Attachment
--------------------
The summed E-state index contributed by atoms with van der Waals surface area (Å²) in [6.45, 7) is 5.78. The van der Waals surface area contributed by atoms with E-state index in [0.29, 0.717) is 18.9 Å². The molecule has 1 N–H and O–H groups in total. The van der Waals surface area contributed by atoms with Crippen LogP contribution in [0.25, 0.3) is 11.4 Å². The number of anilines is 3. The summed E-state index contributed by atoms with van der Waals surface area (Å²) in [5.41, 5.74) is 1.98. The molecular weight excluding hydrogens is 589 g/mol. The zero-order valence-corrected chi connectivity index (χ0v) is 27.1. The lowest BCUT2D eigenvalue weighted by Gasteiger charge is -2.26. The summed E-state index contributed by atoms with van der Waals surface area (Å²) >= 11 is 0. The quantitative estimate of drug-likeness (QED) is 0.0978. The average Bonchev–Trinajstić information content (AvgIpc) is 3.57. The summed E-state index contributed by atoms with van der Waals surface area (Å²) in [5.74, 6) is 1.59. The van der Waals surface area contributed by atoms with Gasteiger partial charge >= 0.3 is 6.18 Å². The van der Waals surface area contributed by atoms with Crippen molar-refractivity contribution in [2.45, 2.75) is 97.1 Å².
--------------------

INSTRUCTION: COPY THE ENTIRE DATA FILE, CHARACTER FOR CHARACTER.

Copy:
The summed E-state index contributed by atoms with van der Waals surface area (Å²) in [6.45, 7) is 5.78. The van der Waals surface area contributed by atoms with E-state index in [0.29, 0.717) is 18.9 Å². The molecule has 1 N–H and O–H groups in total. The van der Waals surface area contributed by atoms with Crippen LogP contribution in [0.25, 0.3) is 11.4 Å². The number of anilines is 3. The summed E-state index contributed by atoms with van der Waals surface area (Å²) in [5.41, 5.74) is 1.98. The molecular weight excluding hydrogens is 589 g/mol. The zero-order valence-corrected chi connectivity index (χ0v) is 27.1. The lowest BCUT2D eigenvalue weighted by Gasteiger charge is -2.26. The summed E-state index contributed by atoms with van der Waals surface area (Å²) >= 11 is 0. The quantitative estimate of drug-likeness (QED) is 0.0978. The average Bonchev–Trinajstić information content (AvgIpc) is 3.57. The summed E-state index contributed by atoms with van der Waals surface area (Å²) in [5.74, 6) is 1.59. The van der Waals surface area contributed by atoms with Gasteiger partial charge >= 0.3 is 6.18 Å². The van der Waals surface area contributed by atoms with Crippen molar-refractivity contribution in [2.45, 2.75) is 97.1 Å².